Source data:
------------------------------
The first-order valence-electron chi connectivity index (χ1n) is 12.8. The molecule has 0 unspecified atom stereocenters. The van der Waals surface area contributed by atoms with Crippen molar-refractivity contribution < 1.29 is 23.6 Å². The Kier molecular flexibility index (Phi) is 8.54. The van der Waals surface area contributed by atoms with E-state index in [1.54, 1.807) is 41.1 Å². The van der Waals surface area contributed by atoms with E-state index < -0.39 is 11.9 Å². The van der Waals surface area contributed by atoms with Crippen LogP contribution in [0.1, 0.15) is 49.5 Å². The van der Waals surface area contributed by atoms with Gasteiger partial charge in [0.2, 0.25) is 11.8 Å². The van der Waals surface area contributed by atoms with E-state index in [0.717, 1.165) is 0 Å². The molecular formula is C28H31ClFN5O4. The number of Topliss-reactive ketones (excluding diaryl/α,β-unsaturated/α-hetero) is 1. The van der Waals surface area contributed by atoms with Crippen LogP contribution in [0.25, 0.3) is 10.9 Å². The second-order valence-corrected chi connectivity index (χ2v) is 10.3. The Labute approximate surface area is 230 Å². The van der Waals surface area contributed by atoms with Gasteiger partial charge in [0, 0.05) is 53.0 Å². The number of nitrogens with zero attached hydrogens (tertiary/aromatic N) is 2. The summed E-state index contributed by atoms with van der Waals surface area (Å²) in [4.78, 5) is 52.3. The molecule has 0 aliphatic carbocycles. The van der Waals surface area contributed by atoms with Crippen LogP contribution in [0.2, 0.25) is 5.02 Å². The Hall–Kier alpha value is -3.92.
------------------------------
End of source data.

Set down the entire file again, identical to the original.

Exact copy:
The first-order valence-electron chi connectivity index (χ1n) is 12.8. The molecule has 0 unspecified atom stereocenters. The van der Waals surface area contributed by atoms with Crippen molar-refractivity contribution < 1.29 is 23.6 Å². The Kier molecular flexibility index (Phi) is 8.54. The van der Waals surface area contributed by atoms with E-state index in [1.54, 1.807) is 41.1 Å². The van der Waals surface area contributed by atoms with E-state index < -0.39 is 11.9 Å². The van der Waals surface area contributed by atoms with Crippen LogP contribution in [0.1, 0.15) is 49.5 Å². The van der Waals surface area contributed by atoms with Gasteiger partial charge in [0.2, 0.25) is 11.8 Å². The van der Waals surface area contributed by atoms with E-state index in [0.717, 1.165) is 0 Å². The molecular formula is C28H31ClFN5O4. The number of Topliss-reactive ketones (excluding diaryl/α,β-unsaturated/α-hetero) is 1. The van der Waals surface area contributed by atoms with Crippen LogP contribution in [0.25, 0.3) is 10.9 Å². The second-order valence-corrected chi connectivity index (χ2v) is 10.3. The Labute approximate surface area is 230 Å². The van der Waals surface area contributed by atoms with Gasteiger partial charge in [0, 0.05) is 53.0 Å². The number of nitrogens with zero attached hydrogens (tertiary/aromatic N) is 2. The summed E-state index contributed by atoms with van der Waals surface area (Å²) in [4.78, 5) is 52.3. The molecule has 0 aliphatic carbocycles. The van der Waals surface area contributed by atoms with Crippen LogP contribution in [0.2, 0.25) is 5.02 Å². The Hall–Kier alpha value is -3.92.